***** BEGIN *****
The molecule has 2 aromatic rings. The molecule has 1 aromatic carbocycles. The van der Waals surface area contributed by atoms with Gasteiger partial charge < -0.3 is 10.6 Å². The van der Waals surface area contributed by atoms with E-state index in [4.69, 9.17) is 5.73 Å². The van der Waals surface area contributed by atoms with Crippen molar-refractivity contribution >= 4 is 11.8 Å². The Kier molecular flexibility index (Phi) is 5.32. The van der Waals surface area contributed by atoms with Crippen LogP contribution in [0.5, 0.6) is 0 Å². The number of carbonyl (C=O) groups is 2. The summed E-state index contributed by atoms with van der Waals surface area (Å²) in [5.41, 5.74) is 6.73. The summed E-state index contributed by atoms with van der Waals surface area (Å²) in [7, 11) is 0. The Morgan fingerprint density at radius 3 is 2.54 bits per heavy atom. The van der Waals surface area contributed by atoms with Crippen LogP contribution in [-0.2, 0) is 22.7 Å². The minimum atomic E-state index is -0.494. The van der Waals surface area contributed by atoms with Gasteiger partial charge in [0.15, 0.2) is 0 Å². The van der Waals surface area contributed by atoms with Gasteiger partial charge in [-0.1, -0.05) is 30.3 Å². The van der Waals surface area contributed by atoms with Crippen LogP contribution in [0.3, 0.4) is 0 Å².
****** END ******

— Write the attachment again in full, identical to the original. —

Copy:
The molecule has 2 aromatic rings. The molecule has 1 aromatic carbocycles. The van der Waals surface area contributed by atoms with Gasteiger partial charge < -0.3 is 10.6 Å². The van der Waals surface area contributed by atoms with E-state index in [4.69, 9.17) is 5.73 Å². The van der Waals surface area contributed by atoms with Crippen molar-refractivity contribution >= 4 is 11.8 Å². The Kier molecular flexibility index (Phi) is 5.32. The van der Waals surface area contributed by atoms with Crippen LogP contribution in [0.5, 0.6) is 0 Å². The number of carbonyl (C=O) groups is 2. The summed E-state index contributed by atoms with van der Waals surface area (Å²) in [5.41, 5.74) is 6.73. The summed E-state index contributed by atoms with van der Waals surface area (Å²) in [7, 11) is 0. The Morgan fingerprint density at radius 3 is 2.54 bits per heavy atom. The van der Waals surface area contributed by atoms with Crippen LogP contribution in [-0.2, 0) is 22.7 Å². The minimum atomic E-state index is -0.494. The van der Waals surface area contributed by atoms with Gasteiger partial charge in [0.15, 0.2) is 0 Å². The van der Waals surface area contributed by atoms with Gasteiger partial charge in [-0.1, -0.05) is 30.3 Å². The van der Waals surface area contributed by atoms with Crippen LogP contribution in [0.3, 0.4) is 0 Å².